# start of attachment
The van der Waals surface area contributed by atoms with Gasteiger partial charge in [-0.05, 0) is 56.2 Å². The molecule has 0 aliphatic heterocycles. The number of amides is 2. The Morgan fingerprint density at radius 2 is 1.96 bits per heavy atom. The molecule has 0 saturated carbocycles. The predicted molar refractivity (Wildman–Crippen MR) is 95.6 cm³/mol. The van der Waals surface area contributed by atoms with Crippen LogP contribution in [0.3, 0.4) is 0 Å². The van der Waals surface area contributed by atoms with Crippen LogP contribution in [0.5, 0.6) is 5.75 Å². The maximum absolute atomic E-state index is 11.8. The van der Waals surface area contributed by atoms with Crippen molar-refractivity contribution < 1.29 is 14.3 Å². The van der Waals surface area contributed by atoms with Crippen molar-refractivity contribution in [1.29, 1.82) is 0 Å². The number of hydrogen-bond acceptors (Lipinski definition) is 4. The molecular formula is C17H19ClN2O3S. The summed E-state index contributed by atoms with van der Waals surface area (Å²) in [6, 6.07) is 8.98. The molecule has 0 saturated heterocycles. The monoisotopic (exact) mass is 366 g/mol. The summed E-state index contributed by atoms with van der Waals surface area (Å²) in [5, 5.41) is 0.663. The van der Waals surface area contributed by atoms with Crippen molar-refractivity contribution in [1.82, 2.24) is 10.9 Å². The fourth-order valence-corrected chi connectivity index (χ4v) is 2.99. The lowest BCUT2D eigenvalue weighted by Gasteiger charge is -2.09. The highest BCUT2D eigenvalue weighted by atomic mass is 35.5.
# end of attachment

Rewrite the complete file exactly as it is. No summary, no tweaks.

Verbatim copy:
The van der Waals surface area contributed by atoms with Gasteiger partial charge in [-0.05, 0) is 56.2 Å². The molecule has 0 aliphatic heterocycles. The number of amides is 2. The Morgan fingerprint density at radius 2 is 1.96 bits per heavy atom. The molecule has 0 saturated carbocycles. The predicted molar refractivity (Wildman–Crippen MR) is 95.6 cm³/mol. The van der Waals surface area contributed by atoms with Crippen LogP contribution in [0.3, 0.4) is 0 Å². The van der Waals surface area contributed by atoms with Crippen LogP contribution in [0.5, 0.6) is 5.75 Å². The maximum absolute atomic E-state index is 11.8. The van der Waals surface area contributed by atoms with Crippen molar-refractivity contribution < 1.29 is 14.3 Å². The van der Waals surface area contributed by atoms with Crippen molar-refractivity contribution in [1.29, 1.82) is 0 Å². The number of hydrogen-bond acceptors (Lipinski definition) is 4. The molecular formula is C17H19ClN2O3S. The summed E-state index contributed by atoms with van der Waals surface area (Å²) in [6, 6.07) is 8.98. The molecule has 0 saturated heterocycles. The monoisotopic (exact) mass is 366 g/mol. The summed E-state index contributed by atoms with van der Waals surface area (Å²) in [5, 5.41) is 0.663. The van der Waals surface area contributed by atoms with Crippen molar-refractivity contribution in [1.82, 2.24) is 10.9 Å². The fourth-order valence-corrected chi connectivity index (χ4v) is 2.99. The lowest BCUT2D eigenvalue weighted by Gasteiger charge is -2.09. The highest BCUT2D eigenvalue weighted by atomic mass is 35.5.